Top Things to Do in Hong Kong
The longest outdoor covered escalator system in the world covers half a mile of moving stairs, walkways, and passageways from the business hub of Central to the residential heights of Mid-Levels. Step off a few flights up from Central in SoHo or on Hollywood Road for gallery hopping, eating out, or pub crawling.
At 1,810 feet above sea level, the peak is Hong Kong Island's highest hill above the harbor. Buy a ticket for the 125-year-old Peak Tram, take in the postcard views, pop into the Police Museum, then take a scenic nature walk or bus ride back down to Central.
Mong Kok Markets
Flowers, birds, goldfish, turtles, and jade by day; clothes, sneakers, toys, and knickknacks by night. And there's always food around Temple Street. Visit the stronghold of the Triads (secret-society gangs) on Nathan Road, or wander down Sai Yeung Street, which is full of snacks, buskers, and touts.
Kowloon Walled City Park
Exempted from British rule and abandoned by the Chinese following their treaty in 1842, the Walled City grew into a lawless, labyrinthine slum occupied by Triads, gambling houses, brothels, and disease. In 1995 it was resurrected as a peaceful and expansive Qing Dynasty–style garden. The documentary photos and restored South Gate remnants exhibit how far the park has come.
Tian Tan Buddha
The Ngong Ping 360 cable-car ride can take you only so far. The true path to divine ascension is by way of 268 steps leading up to the 275-ton Tian Tan Buddha (the Big Buddha), which sits on a hill next to the Po Lin Buddhist Monastery. Nearby is the Wisdom Path, a beautiful walk that offers splendid views.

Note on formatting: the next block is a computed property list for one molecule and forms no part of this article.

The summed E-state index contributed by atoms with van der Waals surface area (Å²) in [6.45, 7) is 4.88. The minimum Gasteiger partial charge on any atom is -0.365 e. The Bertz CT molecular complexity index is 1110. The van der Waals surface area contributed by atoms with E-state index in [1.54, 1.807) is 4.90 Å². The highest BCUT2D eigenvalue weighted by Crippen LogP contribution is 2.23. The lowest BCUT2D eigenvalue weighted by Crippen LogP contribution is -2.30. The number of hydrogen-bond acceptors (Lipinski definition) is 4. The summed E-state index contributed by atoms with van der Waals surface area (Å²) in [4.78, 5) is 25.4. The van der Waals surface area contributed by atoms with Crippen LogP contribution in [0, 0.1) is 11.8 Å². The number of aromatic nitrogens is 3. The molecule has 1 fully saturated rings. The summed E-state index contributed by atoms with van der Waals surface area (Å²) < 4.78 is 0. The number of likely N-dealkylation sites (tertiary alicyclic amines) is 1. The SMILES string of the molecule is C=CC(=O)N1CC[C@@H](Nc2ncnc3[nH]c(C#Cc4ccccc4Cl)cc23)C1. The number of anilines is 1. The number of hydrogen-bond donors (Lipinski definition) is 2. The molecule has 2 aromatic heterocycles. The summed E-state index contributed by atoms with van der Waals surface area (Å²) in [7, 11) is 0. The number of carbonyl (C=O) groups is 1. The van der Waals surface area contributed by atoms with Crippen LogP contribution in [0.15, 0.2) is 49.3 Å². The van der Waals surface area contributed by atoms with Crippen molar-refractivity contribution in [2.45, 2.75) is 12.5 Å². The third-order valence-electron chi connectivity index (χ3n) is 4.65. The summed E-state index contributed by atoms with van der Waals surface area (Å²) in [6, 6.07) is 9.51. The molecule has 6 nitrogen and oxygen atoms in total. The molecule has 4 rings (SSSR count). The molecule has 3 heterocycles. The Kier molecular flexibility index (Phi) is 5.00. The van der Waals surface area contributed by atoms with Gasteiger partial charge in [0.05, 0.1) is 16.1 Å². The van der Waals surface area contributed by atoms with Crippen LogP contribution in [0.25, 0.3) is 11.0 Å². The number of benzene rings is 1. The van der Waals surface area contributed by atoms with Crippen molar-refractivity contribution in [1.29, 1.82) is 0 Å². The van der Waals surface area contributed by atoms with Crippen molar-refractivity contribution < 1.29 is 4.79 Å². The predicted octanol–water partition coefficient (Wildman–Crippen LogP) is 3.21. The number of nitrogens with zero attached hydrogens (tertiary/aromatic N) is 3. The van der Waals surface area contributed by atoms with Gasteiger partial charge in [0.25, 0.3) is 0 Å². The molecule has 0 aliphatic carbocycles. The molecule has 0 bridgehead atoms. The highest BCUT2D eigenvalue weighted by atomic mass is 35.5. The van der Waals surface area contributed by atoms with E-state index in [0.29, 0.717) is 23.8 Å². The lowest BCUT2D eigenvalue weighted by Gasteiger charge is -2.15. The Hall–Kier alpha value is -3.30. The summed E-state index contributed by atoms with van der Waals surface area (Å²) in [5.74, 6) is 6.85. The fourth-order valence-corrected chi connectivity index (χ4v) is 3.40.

Dragon's Back Trail
This hiking trail across the southeast end of Hong Kong Island will give you a whole new perspective of Hong Kong, though you don't need to be an athlete to walk the undulating ridge.
There’s no better way to see the city than from the water, so taking a cruise on Victoria Harbour is on every first-timer’s itinerary. The city skyline looks incredibly modern, especially when surrounded by the more distant mountains. For the full treatment, take a ride in a traditional junk.
This popular theme park has exciting rides as well as up-close access to some of the world’s most fascinating animals. The park is best known for its marine-life exhibits, the grand aquarium, and the spectacular dolphin shows. Make sure to pay a visit to the giant panda habitat, too.
Wong Tai Sin Temple
One of the busiest religious shrines in the city, Wong Tai Sin Temple is perpetually packed with dedicated worshippers looking to have their prayers answered or their fortunes read. The complex itself is a stunning structure that houses the teachings of Taoism, Buddhism, and Confucianism. The temple can get crazily crowded during major Chinese festivities, so check the lunar calendar before you go if you want to avoid the madness.
Chi Lin Nunnery
A tranquil oasis in the middle of residential Diamond Hill, the nunnery and surrounding garden are built in the Tang Dynasty style and feature Buddhist treasures and relics. Every object in the garden—from the stones to the plants—has been placed according to specific traditional rules. A well-regarded vegetarian restaurant and teahouse is also located in the park.
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